Last week was a good one for U.S. stocks, with the Dow up 1.97%, the S&P 500 rising 2.29%, and the Nasdaq surging 2.85%. Small-cap stocks lagged slightly, up about 1.3% for the week.

Foreign stocks also saw gains, with developed country stocks rising 1.14% and emerging markets gaining 0.44%.

The 10-year Treasury yield dropped to 4.2%, resulting in higher Treasury bond prices. Overall, the bond market saw a rise of about 0.74%.

Real assets, on the other hand, faced some challenges. Real estate dropped 0.73%, and commodities broadly dipped 0.5%.

Additionally, the U.S. dollar strengthened by about 1.2%.




Hot Start– March Madness is here! But it’s not just college basketball players making waves with their hot hands and buzzer-beating shots. The U.S. stock market is making a run of its own, increasing at a blistering pace to start the year.

Ever since the S&P 500 Index hit a new all-time high earlier this year, it has sprung higher like a jack-in-the-box.



Should we be worried about how quickly the market has risen?

The answer, according to history, is not really. But there’s some nuance. Here’s why:

This next chart shows the number of record highs the S&P 500 has hit per year, going back to 1928. The performance box at the bottom also shows how the index tends to perform during various new-high scenarios.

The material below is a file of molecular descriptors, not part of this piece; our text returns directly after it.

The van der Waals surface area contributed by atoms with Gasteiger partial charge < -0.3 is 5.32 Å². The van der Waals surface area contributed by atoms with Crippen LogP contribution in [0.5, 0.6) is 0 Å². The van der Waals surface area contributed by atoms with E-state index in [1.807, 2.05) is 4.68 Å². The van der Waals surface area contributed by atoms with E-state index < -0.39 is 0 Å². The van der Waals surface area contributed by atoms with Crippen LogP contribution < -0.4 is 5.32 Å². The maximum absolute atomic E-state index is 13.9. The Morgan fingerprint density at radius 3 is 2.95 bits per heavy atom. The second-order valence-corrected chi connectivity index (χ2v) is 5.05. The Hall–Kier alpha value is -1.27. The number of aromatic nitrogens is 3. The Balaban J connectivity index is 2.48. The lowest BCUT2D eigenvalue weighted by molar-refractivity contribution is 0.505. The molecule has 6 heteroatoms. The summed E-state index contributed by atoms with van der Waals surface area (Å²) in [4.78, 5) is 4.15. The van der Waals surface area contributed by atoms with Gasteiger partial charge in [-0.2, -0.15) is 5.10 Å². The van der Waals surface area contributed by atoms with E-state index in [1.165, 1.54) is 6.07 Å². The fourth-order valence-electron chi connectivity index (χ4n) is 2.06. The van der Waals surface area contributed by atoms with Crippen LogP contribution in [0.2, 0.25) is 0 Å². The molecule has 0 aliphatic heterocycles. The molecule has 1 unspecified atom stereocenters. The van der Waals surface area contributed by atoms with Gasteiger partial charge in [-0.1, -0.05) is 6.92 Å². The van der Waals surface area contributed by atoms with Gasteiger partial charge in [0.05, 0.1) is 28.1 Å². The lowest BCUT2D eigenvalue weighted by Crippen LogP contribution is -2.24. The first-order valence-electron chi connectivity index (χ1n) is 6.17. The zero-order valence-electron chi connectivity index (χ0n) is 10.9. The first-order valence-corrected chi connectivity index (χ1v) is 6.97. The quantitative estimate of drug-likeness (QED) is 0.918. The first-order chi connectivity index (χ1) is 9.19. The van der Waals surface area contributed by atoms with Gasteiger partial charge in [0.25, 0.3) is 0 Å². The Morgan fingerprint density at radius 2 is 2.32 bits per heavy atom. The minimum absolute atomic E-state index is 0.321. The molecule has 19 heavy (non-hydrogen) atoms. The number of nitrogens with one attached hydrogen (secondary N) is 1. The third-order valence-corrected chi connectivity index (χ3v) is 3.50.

As you can see, we’ve already reached 20 record highs this year. According to the performance box, when there have been at least that many record highs in a year, the S&P 500 has gained about 20%, on average, that year. So that’s the good news.

The less great news, however, is that the following year’s average gain drops significantly when we’ve had this many record highs in a year, to somewhere between 2% and 6%, on average. That’s not terrible—but it’s not great, either.

So, what’s the takeaway? This is a good reminder that we can enjoy the gains and ride the wave when the market has a hot hand, but also be prepared for any potential slowdown in the future. It’s important to know what you own and have a plan in place ahead of time for your investments.


This is intended for informational purposes only and should not be used as the primary basis for an investment decision.  Consult an advisor for your personal situation.

Indices mentioned are unmanaged, do not incur fees, and cannot be invested into directly. 

Past performance does not guarantee future results.

The S&P 500 Index, or Standard & Poor’s 500 Index, is a market-capitalization-weighted index of 500 leading publicly traded companies in the U.S.

The Dow Jones Industrial Average (DJIA) is a price-weighted index composed of 30 widely traded blue-chip U.S. common stocks. The Nasdaq 100 Index is a basket of the 100 largest, most actively traded U.S. companies listed on the Nasdaq stock exchange. The index includes companies from various industries except for the financial industry, like commercial and investment banks.


The post Hot Start first appeared on NelsonCorp.com.

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